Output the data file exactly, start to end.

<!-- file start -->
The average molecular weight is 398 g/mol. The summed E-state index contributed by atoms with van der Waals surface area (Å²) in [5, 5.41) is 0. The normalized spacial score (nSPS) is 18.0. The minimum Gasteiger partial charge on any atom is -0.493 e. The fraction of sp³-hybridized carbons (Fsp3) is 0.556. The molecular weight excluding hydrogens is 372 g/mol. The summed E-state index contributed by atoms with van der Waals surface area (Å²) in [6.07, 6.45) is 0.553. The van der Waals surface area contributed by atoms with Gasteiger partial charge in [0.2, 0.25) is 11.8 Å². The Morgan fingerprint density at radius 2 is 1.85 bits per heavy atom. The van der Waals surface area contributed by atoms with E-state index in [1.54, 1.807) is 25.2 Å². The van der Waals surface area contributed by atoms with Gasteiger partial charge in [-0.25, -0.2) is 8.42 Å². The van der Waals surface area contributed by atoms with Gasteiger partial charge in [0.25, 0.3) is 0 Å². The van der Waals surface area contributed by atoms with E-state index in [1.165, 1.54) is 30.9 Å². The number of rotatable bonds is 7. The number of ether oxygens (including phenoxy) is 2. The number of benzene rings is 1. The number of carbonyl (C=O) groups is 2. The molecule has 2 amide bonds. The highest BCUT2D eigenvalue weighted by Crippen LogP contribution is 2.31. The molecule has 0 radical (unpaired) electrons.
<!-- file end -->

The average molecular weight is 398 g/mol. The summed E-state index contributed by atoms with van der Waals surface area (Å²) in [5, 5.41) is 0. The normalized spacial score (nSPS) is 18.0. The minimum Gasteiger partial charge on any atom is -0.493 e. The fraction of sp³-hybridized carbons (Fsp3) is 0.556. The molecular weight excluding hydrogens is 372 g/mol. The summed E-state index contributed by atoms with van der Waals surface area (Å²) in [6.07, 6.45) is 0.553. The van der Waals surface area contributed by atoms with Gasteiger partial charge in [0.2, 0.25) is 11.8 Å². The Morgan fingerprint density at radius 2 is 1.85 bits per heavy atom. The van der Waals surface area contributed by atoms with E-state index in [1.54, 1.807) is 25.2 Å². The van der Waals surface area contributed by atoms with Gasteiger partial charge in [-0.25, -0.2) is 8.42 Å². The van der Waals surface area contributed by atoms with Gasteiger partial charge in [0.25, 0.3) is 0 Å². The van der Waals surface area contributed by atoms with E-state index in [1.165, 1.54) is 30.9 Å². The number of rotatable bonds is 7. The number of ether oxygens (including phenoxy) is 2. The number of benzene rings is 1. The number of carbonyl (C=O) groups is 2. The molecule has 2 amide bonds. The highest BCUT2D eigenvalue weighted by Crippen LogP contribution is 2.31. The molecule has 0 radical (unpaired) electrons.